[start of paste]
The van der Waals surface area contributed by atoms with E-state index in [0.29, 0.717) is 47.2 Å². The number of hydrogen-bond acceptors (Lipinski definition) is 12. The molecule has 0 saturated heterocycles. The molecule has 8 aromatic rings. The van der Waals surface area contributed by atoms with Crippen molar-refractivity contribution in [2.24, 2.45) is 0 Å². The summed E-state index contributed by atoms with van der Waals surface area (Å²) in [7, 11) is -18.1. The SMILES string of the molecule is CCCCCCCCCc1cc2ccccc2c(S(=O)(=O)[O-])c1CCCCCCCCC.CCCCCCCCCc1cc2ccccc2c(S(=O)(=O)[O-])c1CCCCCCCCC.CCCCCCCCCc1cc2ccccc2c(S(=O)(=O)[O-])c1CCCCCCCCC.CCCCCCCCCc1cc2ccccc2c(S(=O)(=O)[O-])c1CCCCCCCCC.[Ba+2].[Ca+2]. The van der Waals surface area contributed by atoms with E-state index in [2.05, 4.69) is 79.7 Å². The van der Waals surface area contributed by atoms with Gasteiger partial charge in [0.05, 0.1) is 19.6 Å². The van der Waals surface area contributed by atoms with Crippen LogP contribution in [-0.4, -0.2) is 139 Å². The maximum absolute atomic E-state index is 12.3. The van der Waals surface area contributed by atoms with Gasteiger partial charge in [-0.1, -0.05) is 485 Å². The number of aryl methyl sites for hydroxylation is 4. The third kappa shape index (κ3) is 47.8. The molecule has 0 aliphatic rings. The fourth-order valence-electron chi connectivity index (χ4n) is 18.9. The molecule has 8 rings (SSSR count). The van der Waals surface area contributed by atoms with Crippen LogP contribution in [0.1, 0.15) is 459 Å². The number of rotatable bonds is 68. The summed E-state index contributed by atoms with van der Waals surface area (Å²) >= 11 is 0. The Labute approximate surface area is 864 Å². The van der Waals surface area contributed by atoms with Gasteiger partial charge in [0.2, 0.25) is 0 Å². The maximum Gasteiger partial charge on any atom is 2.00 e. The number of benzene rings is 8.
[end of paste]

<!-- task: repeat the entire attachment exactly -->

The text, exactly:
The van der Waals surface area contributed by atoms with E-state index in [0.29, 0.717) is 47.2 Å². The number of hydrogen-bond acceptors (Lipinski definition) is 12. The molecule has 0 saturated heterocycles. The molecule has 8 aromatic rings. The van der Waals surface area contributed by atoms with Crippen molar-refractivity contribution in [2.24, 2.45) is 0 Å². The summed E-state index contributed by atoms with van der Waals surface area (Å²) in [7, 11) is -18.1. The SMILES string of the molecule is CCCCCCCCCc1cc2ccccc2c(S(=O)(=O)[O-])c1CCCCCCCCC.CCCCCCCCCc1cc2ccccc2c(S(=O)(=O)[O-])c1CCCCCCCCC.CCCCCCCCCc1cc2ccccc2c(S(=O)(=O)[O-])c1CCCCCCCCC.CCCCCCCCCc1cc2ccccc2c(S(=O)(=O)[O-])c1CCCCCCCCC.[Ba+2].[Ca+2]. The van der Waals surface area contributed by atoms with E-state index in [2.05, 4.69) is 79.7 Å². The van der Waals surface area contributed by atoms with Gasteiger partial charge in [0.05, 0.1) is 19.6 Å². The van der Waals surface area contributed by atoms with Crippen LogP contribution in [-0.4, -0.2) is 139 Å². The maximum absolute atomic E-state index is 12.3. The van der Waals surface area contributed by atoms with Gasteiger partial charge in [-0.1, -0.05) is 485 Å². The number of aryl methyl sites for hydroxylation is 4. The third kappa shape index (κ3) is 47.8. The molecule has 0 aliphatic rings. The fourth-order valence-electron chi connectivity index (χ4n) is 18.9. The molecule has 8 rings (SSSR count). The van der Waals surface area contributed by atoms with Crippen LogP contribution in [0.1, 0.15) is 459 Å². The number of rotatable bonds is 68. The summed E-state index contributed by atoms with van der Waals surface area (Å²) >= 11 is 0. The Labute approximate surface area is 864 Å². The van der Waals surface area contributed by atoms with Gasteiger partial charge in [0.2, 0.25) is 0 Å². The maximum Gasteiger partial charge on any atom is 2.00 e. The number of benzene rings is 8.